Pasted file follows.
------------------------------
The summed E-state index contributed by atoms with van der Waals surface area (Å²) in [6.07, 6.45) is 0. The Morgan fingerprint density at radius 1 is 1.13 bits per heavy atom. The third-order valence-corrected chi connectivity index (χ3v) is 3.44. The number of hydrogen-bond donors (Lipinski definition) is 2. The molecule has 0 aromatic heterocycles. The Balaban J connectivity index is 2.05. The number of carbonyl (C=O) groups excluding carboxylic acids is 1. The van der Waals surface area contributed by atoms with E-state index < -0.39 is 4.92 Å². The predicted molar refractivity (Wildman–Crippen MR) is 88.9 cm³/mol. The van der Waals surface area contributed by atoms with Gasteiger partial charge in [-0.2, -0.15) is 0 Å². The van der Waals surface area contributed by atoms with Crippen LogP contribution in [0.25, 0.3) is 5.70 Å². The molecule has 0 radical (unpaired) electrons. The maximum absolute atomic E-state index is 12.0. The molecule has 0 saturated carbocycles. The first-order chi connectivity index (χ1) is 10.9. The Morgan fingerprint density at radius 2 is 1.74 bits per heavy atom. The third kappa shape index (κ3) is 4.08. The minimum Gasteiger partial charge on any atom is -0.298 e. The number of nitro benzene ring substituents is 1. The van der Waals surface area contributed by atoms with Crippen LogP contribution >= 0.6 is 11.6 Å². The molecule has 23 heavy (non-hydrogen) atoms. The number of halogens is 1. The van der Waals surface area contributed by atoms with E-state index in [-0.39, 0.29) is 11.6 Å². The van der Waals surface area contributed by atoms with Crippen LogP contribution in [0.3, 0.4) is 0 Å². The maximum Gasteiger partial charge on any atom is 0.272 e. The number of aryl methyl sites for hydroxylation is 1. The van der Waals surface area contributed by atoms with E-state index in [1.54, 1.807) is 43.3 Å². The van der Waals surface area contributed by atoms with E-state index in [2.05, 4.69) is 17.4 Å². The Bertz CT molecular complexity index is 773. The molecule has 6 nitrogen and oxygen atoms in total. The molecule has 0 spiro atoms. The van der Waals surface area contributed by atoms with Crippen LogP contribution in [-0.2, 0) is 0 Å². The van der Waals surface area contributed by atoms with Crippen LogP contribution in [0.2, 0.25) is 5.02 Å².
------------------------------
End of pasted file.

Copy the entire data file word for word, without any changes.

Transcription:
The summed E-state index contributed by atoms with van der Waals surface area (Å²) in [6.07, 6.45) is 0. The Morgan fingerprint density at radius 1 is 1.13 bits per heavy atom. The third-order valence-corrected chi connectivity index (χ3v) is 3.44. The number of hydrogen-bond donors (Lipinski definition) is 2. The molecule has 0 aromatic heterocycles. The Balaban J connectivity index is 2.05. The number of carbonyl (C=O) groups excluding carboxylic acids is 1. The van der Waals surface area contributed by atoms with E-state index < -0.39 is 4.92 Å². The predicted molar refractivity (Wildman–Crippen MR) is 88.9 cm³/mol. The van der Waals surface area contributed by atoms with Gasteiger partial charge in [-0.2, -0.15) is 0 Å². The van der Waals surface area contributed by atoms with Crippen LogP contribution in [0.25, 0.3) is 5.70 Å². The molecule has 0 radical (unpaired) electrons. The maximum absolute atomic E-state index is 12.0. The molecule has 0 saturated carbocycles. The first-order chi connectivity index (χ1) is 10.9. The Morgan fingerprint density at radius 2 is 1.74 bits per heavy atom. The third kappa shape index (κ3) is 4.08. The minimum Gasteiger partial charge on any atom is -0.298 e. The number of nitro benzene ring substituents is 1. The van der Waals surface area contributed by atoms with Crippen LogP contribution >= 0.6 is 11.6 Å². The molecule has 23 heavy (non-hydrogen) atoms. The number of halogens is 1. The van der Waals surface area contributed by atoms with E-state index in [-0.39, 0.29) is 11.6 Å². The van der Waals surface area contributed by atoms with Crippen LogP contribution in [0.3, 0.4) is 0 Å². The maximum Gasteiger partial charge on any atom is 0.272 e. The number of aryl methyl sites for hydroxylation is 1. The van der Waals surface area contributed by atoms with E-state index in [1.54, 1.807) is 43.3 Å². The van der Waals surface area contributed by atoms with E-state index in [2.05, 4.69) is 17.4 Å². The Bertz CT molecular complexity index is 773. The molecule has 6 nitrogen and oxygen atoms in total. The molecule has 0 spiro atoms. The van der Waals surface area contributed by atoms with Crippen LogP contribution in [-0.2, 0) is 0 Å². The van der Waals surface area contributed by atoms with Crippen LogP contribution in [0.2, 0.25) is 5.02 Å².